Author(s): Lawoyin TO, Olawuyi JF, Onadeko MO
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Abstract Although nationwide efforts to promote exclusive breastfeeding began in Nigeria in 1992, data on this type of infant feeding are still generally scarce. Current status breastfeeding data were obtained from 2794 mothers, enrolled from randomly selected infant welfare clinics in Ibadan, Nigeria, to evaluate factors that are associated with exclusive breastfeeding. The exclusive breastfeeding rate dropped from 57.4\% at 1 month to 23.4\% at 6 months. Using multiple regression analysis, younger age of infant (P < .0001), higher maternal occupation (P < .05), and delivery in tertiary (P < .0001) or secondary (P < .0001) health facility were predictive of exclusive breastfeeding. Mothers 24 years or younger and primiparous mothers were less likely to breastfeed their babies exclusively (P < .01 and P < .05, respectively). Additional programs are needed to meet the needs of at-risk mothers, who should be identified and counseled.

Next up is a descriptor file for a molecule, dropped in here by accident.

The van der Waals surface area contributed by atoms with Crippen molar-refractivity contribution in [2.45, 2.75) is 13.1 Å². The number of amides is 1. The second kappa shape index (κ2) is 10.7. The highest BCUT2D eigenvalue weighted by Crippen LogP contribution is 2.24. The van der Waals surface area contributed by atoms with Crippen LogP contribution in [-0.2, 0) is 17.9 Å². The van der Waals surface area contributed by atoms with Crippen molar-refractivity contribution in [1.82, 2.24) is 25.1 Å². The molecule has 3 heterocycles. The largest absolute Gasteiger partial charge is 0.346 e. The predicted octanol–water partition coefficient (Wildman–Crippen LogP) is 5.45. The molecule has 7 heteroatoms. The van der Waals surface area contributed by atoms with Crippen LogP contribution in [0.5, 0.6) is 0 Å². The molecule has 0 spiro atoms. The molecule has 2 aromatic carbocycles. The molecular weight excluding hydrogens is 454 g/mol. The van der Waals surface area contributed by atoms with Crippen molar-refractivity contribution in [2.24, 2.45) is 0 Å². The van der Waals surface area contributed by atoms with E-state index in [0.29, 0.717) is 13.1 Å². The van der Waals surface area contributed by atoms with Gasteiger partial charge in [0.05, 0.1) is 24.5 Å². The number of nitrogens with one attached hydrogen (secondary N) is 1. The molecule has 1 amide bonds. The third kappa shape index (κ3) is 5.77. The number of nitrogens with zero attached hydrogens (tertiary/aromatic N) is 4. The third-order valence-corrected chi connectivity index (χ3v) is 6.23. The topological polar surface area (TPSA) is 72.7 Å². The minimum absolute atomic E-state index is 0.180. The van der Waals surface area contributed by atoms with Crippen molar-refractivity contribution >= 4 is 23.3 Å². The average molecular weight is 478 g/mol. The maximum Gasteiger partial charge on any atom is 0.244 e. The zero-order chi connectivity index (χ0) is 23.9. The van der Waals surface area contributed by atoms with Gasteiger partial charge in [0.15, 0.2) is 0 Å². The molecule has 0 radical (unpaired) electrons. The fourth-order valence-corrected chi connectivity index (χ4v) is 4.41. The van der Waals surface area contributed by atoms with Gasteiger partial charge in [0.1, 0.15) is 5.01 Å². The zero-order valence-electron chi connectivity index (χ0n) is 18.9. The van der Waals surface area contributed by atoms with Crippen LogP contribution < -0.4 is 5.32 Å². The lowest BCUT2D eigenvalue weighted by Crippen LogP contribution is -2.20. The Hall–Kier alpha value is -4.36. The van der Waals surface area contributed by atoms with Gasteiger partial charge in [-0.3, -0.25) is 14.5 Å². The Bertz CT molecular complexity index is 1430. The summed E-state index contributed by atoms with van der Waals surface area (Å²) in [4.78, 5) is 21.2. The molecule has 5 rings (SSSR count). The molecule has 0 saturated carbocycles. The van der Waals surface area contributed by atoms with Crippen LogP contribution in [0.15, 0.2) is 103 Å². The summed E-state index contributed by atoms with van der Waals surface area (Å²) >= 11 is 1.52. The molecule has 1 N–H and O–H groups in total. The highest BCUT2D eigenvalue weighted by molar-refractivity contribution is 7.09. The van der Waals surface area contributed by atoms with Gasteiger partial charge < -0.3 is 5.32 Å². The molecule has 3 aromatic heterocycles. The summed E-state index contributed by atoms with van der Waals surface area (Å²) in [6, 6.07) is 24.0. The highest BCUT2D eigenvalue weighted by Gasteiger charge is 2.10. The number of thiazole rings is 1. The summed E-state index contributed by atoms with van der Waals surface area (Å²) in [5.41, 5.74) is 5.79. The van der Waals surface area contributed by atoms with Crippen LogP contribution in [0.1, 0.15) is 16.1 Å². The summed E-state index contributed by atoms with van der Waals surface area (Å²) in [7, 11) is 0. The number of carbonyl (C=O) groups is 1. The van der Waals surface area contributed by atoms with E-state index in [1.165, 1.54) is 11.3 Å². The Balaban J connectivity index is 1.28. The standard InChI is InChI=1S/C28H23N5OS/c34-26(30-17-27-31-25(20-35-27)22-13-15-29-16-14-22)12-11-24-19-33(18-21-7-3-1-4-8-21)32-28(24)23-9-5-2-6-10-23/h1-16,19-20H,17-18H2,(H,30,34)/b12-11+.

This article was published in J Hum Lact
and referenced in Journal of Pregnancy and Child Health